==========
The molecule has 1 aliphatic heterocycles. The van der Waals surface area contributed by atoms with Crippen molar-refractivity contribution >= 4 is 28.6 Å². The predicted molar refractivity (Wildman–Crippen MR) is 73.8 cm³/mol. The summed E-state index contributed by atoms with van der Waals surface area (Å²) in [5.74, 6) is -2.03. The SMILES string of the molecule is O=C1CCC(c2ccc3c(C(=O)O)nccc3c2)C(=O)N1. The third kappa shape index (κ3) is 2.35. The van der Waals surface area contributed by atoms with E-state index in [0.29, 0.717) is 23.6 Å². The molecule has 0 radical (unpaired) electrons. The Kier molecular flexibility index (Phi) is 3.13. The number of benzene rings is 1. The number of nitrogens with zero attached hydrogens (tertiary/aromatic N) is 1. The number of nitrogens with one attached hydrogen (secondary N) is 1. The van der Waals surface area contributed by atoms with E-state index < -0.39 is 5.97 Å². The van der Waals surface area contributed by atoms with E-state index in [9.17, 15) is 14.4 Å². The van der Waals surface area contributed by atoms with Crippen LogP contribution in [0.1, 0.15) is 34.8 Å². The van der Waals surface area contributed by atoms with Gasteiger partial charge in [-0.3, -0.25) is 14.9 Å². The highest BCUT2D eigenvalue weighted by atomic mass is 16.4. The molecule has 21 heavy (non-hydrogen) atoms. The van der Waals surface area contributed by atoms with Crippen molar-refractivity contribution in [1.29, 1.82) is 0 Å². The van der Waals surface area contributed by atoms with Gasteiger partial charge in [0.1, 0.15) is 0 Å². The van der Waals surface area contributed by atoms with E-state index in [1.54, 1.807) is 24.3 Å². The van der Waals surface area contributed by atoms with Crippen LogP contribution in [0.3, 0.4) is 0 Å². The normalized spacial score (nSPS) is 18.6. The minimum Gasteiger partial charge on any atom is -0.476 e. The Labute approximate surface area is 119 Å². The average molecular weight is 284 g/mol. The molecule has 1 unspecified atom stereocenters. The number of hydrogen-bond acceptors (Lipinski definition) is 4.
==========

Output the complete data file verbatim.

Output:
The molecule has 1 aliphatic heterocycles. The van der Waals surface area contributed by atoms with Crippen molar-refractivity contribution >= 4 is 28.6 Å². The predicted molar refractivity (Wildman–Crippen MR) is 73.8 cm³/mol. The summed E-state index contributed by atoms with van der Waals surface area (Å²) in [5.74, 6) is -2.03. The SMILES string of the molecule is O=C1CCC(c2ccc3c(C(=O)O)nccc3c2)C(=O)N1. The third kappa shape index (κ3) is 2.35. The van der Waals surface area contributed by atoms with E-state index in [0.29, 0.717) is 23.6 Å². The molecule has 0 radical (unpaired) electrons. The Kier molecular flexibility index (Phi) is 3.13. The number of benzene rings is 1. The number of nitrogens with zero attached hydrogens (tertiary/aromatic N) is 1. The number of nitrogens with one attached hydrogen (secondary N) is 1. The van der Waals surface area contributed by atoms with E-state index < -0.39 is 5.97 Å². The van der Waals surface area contributed by atoms with E-state index in [9.17, 15) is 14.4 Å². The van der Waals surface area contributed by atoms with Crippen LogP contribution in [0.1, 0.15) is 34.8 Å². The van der Waals surface area contributed by atoms with Gasteiger partial charge in [-0.3, -0.25) is 14.9 Å². The highest BCUT2D eigenvalue weighted by atomic mass is 16.4. The molecule has 21 heavy (non-hydrogen) atoms. The van der Waals surface area contributed by atoms with Crippen molar-refractivity contribution in [1.29, 1.82) is 0 Å². The van der Waals surface area contributed by atoms with Gasteiger partial charge in [0.1, 0.15) is 0 Å². The van der Waals surface area contributed by atoms with E-state index in [1.54, 1.807) is 24.3 Å². The van der Waals surface area contributed by atoms with Crippen LogP contribution in [0.3, 0.4) is 0 Å². The normalized spacial score (nSPS) is 18.6. The minimum Gasteiger partial charge on any atom is -0.476 e. The Labute approximate surface area is 119 Å². The average molecular weight is 284 g/mol. The molecule has 1 unspecified atom stereocenters. The number of hydrogen-bond acceptors (Lipinski definition) is 4.